sii The author supposes, that each of the members of a given 180ciety is possessed of equal proportions of capital with the rest. If this state of things were ito last, there would be no improvement in the productive powers of industry, for no man would have a motive for accumulating more capital than he could use with his own hands. In the new American settlements this seems pretty much to be the case : there, a passion for owning land prevents the existence of a class of labourers for hire, and, in consequence, half the crop is left to rot sometimes on the ground. The only contrivance whereby capital can be accumulated, so as to be ready for any great enterprise that might spring up, is by the particular society dividing itself into owners of capital, and owners of labour. In this way is it that the exertions of men are combined; and in this way too is that combination of capital and labour effected. Every member in the society, under such a system, will devote himself to some single production, trusting to the labours of others for every thing else that he wants; one man will grow tea for him, another digs his metals, and a third will build his ship. Here there is an interchange, or rather a union of labour, which wonderfully favours the improvement of the productive power. This, in fact, is the state of England, and in this respect does she differ from America. Thus, if we take the agricultural department, we shall find that no part of the population of America is exclusively agricultural, excepting slaves and their employers, who combine capital and labour in particular works. Free Americans, who cultivate the soil, follow many other oceupations. Some portion of the furniture and tools which they use is commonly made by themselves. They frequently build their own houses and carry to market, at whatever distance, the produce of their own industry. They are spinners and weavers; they make soap and candles, as well as, in many cases, shoes and clothes for their own use." In America the cultivation of land is often the secondary pursuit of a blacksmith, a miller or a shopkeeper. « Now, what is the case in England ? It is that the farmer is, generally speaking, nothing but a farmer, and an 'agricultural labourer works no where but on the farm. The English farm labourer is a miserable wretch, no doubt, because he obtains but a very small share of the produce of his labour; but this is a question, not of distribution, but of production. In England the agricultural class seems to have come to an understanding with the other classes to separate its employment from those of the manufacturer and dealer. Except in some of the wildest and worst cultivated districts, the practice, which is so common in France and America, of spinning wool by those who keep flocks, is gone quite out of fashion. Whatever manufactured object or mechanical work is required on an English farm, is procured at some shop in the nearest town, or performed by some mechanic who lives in the town: The mixed produce of American or French agrieulture is, for the most part, sold in the nearest market, by those who raise it, to those who consume, it; while in England there is, between the producers and consumers, a distinct class of dealers, subdivided again into particular classes, such as cattle jobbers, dealers in corn, in hops and in wool. An English farmer seldom deals, even with his own labourers, for any part of the produce of his farm; be pays for their labour with money, which they lay out, either directly in the nearest town, or through the medium of village shopkeepers. Thus the farmer and his men are occupied almost exclusively with the business of the farm.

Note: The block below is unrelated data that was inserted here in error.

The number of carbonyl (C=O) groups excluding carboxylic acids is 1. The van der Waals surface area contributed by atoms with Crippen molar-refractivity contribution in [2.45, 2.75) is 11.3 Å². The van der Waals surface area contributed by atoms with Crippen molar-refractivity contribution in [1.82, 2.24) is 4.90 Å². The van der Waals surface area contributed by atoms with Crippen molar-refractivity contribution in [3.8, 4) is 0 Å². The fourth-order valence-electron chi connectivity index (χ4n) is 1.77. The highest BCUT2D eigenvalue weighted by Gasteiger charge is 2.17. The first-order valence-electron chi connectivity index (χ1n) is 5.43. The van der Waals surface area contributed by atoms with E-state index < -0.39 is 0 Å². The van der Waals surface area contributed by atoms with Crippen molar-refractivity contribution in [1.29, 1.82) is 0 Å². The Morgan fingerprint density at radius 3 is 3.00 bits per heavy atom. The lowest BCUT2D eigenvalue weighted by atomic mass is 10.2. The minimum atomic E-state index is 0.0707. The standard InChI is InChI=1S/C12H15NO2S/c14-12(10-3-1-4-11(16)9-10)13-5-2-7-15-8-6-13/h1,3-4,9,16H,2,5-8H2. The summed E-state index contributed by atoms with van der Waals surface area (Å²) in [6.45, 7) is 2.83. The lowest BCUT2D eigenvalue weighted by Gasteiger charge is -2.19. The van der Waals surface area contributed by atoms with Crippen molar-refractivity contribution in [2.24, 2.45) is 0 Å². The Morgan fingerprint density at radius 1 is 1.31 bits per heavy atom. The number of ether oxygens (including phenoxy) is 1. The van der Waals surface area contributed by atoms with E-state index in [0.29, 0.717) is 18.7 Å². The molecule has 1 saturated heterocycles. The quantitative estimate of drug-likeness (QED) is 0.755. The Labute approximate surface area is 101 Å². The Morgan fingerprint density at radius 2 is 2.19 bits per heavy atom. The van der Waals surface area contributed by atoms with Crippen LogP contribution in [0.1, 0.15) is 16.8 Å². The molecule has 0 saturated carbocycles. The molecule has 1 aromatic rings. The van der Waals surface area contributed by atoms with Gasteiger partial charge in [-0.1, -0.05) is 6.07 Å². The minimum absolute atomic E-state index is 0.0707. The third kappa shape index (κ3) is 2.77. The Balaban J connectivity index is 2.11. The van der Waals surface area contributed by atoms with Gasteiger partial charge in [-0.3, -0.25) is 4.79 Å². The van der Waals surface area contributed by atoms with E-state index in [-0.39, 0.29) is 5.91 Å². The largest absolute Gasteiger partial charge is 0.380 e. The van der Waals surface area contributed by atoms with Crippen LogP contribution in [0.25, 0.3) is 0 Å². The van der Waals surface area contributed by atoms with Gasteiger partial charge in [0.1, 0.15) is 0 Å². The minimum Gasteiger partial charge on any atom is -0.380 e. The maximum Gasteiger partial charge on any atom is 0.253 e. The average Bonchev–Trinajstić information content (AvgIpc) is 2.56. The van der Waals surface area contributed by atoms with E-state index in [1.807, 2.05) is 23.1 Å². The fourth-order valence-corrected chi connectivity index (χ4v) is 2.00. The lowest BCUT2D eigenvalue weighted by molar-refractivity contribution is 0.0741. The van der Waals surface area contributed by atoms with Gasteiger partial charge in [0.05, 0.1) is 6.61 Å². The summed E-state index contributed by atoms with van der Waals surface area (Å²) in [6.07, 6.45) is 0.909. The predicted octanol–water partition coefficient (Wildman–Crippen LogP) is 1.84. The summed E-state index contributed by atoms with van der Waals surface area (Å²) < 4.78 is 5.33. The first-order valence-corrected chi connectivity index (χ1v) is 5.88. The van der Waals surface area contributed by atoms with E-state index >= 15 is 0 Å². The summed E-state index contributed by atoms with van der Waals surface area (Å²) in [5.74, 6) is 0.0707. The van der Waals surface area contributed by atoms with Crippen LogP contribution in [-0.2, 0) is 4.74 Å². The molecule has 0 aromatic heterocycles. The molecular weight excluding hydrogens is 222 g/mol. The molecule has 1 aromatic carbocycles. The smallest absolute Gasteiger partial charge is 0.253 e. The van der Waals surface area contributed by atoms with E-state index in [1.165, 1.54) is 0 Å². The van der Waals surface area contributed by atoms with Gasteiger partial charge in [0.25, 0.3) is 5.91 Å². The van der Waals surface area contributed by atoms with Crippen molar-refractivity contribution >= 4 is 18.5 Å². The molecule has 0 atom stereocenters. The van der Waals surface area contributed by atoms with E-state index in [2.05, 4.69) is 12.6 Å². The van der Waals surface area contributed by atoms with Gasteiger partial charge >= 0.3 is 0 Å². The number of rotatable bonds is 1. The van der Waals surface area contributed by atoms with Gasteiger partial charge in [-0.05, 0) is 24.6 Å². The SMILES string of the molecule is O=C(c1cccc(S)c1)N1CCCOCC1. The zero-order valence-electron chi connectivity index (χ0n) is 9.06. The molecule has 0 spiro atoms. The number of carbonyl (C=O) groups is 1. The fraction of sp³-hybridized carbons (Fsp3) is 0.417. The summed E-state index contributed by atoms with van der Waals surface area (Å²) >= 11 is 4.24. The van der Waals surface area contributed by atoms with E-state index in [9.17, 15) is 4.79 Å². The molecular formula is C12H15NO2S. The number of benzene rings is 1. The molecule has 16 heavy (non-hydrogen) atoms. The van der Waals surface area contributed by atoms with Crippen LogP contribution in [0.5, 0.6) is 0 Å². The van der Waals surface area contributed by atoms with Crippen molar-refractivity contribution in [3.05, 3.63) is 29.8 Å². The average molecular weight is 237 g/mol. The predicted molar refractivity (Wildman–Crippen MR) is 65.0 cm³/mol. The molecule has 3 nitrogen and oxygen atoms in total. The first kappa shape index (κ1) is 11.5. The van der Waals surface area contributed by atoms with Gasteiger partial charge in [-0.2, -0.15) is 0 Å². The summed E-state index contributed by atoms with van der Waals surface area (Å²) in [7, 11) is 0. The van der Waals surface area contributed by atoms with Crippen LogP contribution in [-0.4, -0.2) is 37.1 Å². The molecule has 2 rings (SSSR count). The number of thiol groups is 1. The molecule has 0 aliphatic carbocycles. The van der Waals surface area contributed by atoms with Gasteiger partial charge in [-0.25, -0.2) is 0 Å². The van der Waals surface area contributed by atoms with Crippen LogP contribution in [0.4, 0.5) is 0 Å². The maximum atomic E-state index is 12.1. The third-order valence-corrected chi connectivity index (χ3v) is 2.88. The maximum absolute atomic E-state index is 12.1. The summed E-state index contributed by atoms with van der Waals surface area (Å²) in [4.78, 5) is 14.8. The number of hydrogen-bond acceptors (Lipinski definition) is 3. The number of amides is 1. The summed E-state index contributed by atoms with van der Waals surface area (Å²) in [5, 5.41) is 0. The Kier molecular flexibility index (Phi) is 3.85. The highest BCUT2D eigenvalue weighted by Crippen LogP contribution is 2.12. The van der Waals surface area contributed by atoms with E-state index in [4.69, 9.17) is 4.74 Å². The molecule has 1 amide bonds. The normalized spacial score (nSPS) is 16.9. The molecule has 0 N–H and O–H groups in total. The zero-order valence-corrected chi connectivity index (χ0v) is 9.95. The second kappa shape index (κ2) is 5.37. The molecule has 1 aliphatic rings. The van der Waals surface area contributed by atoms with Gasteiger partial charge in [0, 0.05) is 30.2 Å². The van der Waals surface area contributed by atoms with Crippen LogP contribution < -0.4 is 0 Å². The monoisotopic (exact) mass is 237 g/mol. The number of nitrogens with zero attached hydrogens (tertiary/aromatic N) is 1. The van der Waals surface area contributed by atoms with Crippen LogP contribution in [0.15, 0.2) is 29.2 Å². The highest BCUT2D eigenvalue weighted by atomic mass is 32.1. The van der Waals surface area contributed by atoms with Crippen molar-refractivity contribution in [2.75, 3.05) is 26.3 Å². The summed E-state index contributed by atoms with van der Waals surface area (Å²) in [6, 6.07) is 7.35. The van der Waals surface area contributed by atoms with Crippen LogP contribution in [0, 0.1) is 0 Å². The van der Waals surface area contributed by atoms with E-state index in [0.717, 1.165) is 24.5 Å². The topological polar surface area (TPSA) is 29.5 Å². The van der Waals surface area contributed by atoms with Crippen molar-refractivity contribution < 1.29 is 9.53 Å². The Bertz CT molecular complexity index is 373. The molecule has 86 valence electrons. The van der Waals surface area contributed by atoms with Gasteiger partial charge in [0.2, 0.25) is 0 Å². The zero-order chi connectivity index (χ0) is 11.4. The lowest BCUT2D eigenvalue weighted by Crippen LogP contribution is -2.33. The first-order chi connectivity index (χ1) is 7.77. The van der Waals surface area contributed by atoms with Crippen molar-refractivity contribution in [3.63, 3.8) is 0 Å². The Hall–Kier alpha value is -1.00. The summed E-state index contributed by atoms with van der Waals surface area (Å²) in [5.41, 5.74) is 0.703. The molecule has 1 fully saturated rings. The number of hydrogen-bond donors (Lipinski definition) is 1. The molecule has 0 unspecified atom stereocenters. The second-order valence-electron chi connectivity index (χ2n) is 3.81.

The consequences of this are manifold, for particular classes of farmers give themselves up to particular branches of cultivation; and it is needless to say, that the effect of such a division must be a continued improvement in each. Another invaluable result from this is that the food of the whole people of England is raised by about one-third of her population, so that the remaining two-thirds are set free, and can with impunity engage in manufactures, and that to such a degree as to make this country the greatest cominercial nation in the world. And in these manufactures, the same principle of division of employments bringing about a union vef labour, prevails as in agriculture, and is attended with the same proportion of benefit. - Contrasted with this bright picture of England, a description succeeds in the subsequent chapters, of the misery of the bulk of the people of England. The author enters at great length upon the political state of England in the last century, dwelling on the recent history of this country particularly during the agitation of the question of reform. We really are unable to see the motives for this digression; nor does the author in the least enlighten us as to his object in this very long and most tedious recital of events and proceedings, of which we are already so heartily tired. Howzver, having shewn that the working classes of England are in a deplorable state, and that the middling classes are really no better off, the author proceeds to point out some remedies whereby ample redress may be obtained. He devotes a chapter, therefore, to the illustration of this position, that a free trade in corn should be established in England, as a means of enlarging the field of employnient for English capital and labour. Throughout the chapters on English nisery, and on the redress which the people of this country require, the author completely loses sight of his text, which bound him to continue his comparison between England and America. He wanders wholly from his subject, dives into the very depths of the metaphysics of political economy, and at last Joses every recollection both of one country and the other. In truth, as we proceeded through this portion of the volumes, we were inclined to suspect that some enthusiastic speculator of the day in political economy, had put up false colours to entice